The former Speaker of the House expects there to be more staff shakeups inside the White House.
Former Speaker of the House Newt Gingrich praised President Trump’s decision to make General John Kelly his chief of staff during an interview with the NTK Network about his new book, “Understanding Trump.”
On the topic of Kelly, Gingrich told NTK it shows that “Trump has decided he wants a more disciplined, more structured environment,” in the White House and that we should expect to see more staffing shake-ups as Kelly leads the effort to bring discipline to the Trump White House.
“Kelly will be brilliant,” Gingrich said about the new White House chief of staff and cited his experience as Marine liaison to the House as a reason to be optimistic about President Trump’s domestic agenda.
“You take different people at different times for different strengths, and I think General Kelly has the potential to be remarkable,” he said.
Gingrich was also not concerned that Trump was on his second chief of staff just a few months into the job, citing Ronald Reagan’s had four chiefs of staff and Bill Clinton’s five.
Gingrich on Trump’s agenda going forward:
In Gingrich’s new book, “Understanding Trump,” he writes about how President Trump learns:
“Donald Trump learns – when he takes information and does something with it. He tries something, sees how it works, and either continues or switches to something else.”
Gingrich says he hopes Trump’s main takeaway from the failed Obamacare repeal effort is “how much harder it is than people think” to get big legislation through the Congress.
“I am hoping [Trump] will learn a more cautious and a more inclusive model,” Gingrich said.
Pointing to the upcoming tax reform debate, Gingrich applauded the Trump administration for reaching out to the House and Senate leadership and said, “I think there has been a great deal of positive activity on that front.”
Gingrich is, however, strongly against White House chief strategist Steve Bannon’s proposal to increase the income tax on top earns in America to 44 percent.
“I am deeply opposed to raising taxes, and I hope that there will not be any individual tax increase because there’s no excuse for it. It slows down the economy,” Gingrich said, adding the reason he got involved in politics was to stop tax increases.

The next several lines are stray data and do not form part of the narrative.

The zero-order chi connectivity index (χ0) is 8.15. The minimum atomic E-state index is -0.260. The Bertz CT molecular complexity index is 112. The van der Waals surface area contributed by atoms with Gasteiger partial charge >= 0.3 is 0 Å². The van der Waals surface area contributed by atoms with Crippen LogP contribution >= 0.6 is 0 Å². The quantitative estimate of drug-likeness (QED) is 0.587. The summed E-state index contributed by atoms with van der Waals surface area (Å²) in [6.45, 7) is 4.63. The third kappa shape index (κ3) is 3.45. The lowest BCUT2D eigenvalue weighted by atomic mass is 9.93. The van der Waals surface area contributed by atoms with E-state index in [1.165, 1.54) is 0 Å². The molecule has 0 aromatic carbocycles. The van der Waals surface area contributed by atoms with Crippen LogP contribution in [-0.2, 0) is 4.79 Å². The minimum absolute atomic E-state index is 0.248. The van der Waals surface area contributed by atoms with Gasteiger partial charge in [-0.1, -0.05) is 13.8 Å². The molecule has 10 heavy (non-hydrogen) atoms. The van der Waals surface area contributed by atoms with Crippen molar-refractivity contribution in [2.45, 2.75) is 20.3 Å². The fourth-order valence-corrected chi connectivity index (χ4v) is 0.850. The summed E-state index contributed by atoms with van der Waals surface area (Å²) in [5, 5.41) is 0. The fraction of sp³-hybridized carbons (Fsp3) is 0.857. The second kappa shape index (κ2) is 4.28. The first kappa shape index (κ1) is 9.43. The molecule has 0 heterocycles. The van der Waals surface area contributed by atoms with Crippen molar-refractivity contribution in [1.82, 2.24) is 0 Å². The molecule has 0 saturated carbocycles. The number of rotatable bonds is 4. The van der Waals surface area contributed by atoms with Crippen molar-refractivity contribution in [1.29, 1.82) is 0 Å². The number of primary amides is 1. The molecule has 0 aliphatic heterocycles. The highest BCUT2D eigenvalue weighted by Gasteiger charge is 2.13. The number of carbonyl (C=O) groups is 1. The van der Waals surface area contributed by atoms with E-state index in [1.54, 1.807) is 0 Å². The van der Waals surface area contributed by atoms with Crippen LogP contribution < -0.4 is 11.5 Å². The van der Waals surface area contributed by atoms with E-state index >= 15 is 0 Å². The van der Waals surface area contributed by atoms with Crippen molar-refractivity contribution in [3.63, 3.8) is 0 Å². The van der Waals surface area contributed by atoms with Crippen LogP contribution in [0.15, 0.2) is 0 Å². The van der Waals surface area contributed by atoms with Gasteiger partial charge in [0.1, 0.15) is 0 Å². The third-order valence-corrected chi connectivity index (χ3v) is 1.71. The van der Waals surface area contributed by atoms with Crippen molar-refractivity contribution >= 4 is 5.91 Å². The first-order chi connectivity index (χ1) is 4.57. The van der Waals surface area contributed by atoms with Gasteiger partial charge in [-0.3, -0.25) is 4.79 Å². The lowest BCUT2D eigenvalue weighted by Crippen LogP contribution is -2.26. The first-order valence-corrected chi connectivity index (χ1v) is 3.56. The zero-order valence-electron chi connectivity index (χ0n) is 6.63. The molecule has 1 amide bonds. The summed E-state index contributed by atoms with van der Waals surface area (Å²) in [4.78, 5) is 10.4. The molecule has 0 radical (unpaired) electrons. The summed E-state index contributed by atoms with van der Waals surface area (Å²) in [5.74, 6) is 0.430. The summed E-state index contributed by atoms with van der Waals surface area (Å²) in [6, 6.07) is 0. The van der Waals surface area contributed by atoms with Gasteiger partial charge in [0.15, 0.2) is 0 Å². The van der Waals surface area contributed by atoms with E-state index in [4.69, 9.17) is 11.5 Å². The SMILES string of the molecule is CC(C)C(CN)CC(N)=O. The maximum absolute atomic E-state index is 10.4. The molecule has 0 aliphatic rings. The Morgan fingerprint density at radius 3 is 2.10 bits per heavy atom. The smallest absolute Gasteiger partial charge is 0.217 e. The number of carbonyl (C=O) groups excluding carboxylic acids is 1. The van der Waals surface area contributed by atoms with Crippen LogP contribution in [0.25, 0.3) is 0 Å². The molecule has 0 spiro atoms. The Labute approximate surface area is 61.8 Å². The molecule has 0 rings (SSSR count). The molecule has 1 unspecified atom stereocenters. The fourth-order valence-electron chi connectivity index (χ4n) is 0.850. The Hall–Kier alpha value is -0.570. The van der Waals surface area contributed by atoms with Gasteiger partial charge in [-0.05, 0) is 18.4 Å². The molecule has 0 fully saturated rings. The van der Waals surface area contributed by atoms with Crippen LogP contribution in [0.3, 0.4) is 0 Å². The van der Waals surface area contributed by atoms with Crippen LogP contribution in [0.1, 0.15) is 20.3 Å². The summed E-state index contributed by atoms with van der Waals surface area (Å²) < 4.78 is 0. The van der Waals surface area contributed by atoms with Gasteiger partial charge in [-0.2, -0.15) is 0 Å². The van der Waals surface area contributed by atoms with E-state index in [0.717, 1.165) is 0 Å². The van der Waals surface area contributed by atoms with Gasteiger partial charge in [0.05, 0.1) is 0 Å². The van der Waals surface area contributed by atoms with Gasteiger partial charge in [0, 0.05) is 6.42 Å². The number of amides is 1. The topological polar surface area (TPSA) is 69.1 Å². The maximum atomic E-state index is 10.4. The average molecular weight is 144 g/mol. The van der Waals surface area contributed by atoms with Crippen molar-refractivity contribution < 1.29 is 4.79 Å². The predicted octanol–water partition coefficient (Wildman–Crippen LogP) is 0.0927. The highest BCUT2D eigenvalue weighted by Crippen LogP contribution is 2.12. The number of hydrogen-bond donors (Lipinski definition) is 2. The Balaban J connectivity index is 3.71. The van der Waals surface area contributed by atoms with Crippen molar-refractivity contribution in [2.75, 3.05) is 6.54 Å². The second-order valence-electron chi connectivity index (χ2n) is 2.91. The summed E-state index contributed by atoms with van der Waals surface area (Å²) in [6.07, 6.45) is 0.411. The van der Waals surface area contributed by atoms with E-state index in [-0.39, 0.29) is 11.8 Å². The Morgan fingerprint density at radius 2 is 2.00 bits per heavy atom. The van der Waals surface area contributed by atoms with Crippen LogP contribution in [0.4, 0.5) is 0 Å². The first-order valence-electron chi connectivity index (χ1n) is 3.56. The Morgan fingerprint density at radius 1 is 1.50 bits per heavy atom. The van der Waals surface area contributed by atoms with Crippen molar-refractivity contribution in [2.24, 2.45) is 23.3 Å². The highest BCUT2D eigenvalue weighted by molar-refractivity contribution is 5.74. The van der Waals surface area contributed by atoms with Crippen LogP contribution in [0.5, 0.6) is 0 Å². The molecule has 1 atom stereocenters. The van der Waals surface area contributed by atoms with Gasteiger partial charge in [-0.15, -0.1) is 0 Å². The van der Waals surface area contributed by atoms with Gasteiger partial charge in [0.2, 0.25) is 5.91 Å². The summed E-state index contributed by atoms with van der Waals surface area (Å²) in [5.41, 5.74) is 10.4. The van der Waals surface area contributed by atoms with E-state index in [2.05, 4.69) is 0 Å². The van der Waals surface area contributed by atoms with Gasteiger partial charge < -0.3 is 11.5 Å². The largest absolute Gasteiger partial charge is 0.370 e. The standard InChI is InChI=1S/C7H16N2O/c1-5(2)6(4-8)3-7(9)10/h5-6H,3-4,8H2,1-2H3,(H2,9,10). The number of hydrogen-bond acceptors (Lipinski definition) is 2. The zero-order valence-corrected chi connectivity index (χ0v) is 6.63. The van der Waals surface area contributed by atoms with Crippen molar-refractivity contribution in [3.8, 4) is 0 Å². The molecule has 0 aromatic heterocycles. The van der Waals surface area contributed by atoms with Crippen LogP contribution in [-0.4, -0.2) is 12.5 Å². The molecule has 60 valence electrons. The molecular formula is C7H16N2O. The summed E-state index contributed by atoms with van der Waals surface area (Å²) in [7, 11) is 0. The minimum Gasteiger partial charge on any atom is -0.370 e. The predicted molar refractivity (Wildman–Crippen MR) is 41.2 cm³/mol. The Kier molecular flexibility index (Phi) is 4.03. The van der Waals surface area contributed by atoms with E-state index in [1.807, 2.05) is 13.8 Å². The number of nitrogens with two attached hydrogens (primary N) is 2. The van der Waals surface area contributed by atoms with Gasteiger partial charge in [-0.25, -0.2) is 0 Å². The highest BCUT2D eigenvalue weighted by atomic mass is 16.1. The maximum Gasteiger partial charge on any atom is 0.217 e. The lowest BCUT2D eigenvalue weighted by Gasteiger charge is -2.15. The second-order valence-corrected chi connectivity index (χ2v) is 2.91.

Gingrich on upcoming NAFTA renegotiations:
Renegotiations of the North American Free Trade Agreement (NAFTA) are expected to take place in August, and in “Understanding Trump,” Gingrich explains the negative impact trade agreements like NAFTA have had on the American economy.
He also floats in the book the possibility of a trilateral deal with the United Kingdom and Canada as a possible replacement to NAFTA, noting that the Canadian-American arrangement under NAFTA has been “an effective, mutually beneficial” one.
When asked whether he still thinks this is a possibility, Gingrich said, “That is more likely to be a bilateral agreement between the U.S. and the U.K.”
As for the impact that these NAFTA renegotiations will have on the Canadian energy and softwood lumber industry, Gingrich says, “The lumber issue has been an issue since the 1920’s, and I think it will continue to be an issue. We are somewhat tougher than past administration, so I expect that to be contentious.”
“On Energy, of course, we have been very pro-Canadian energy and have already made Canada a more successful wealthier country,” he added.
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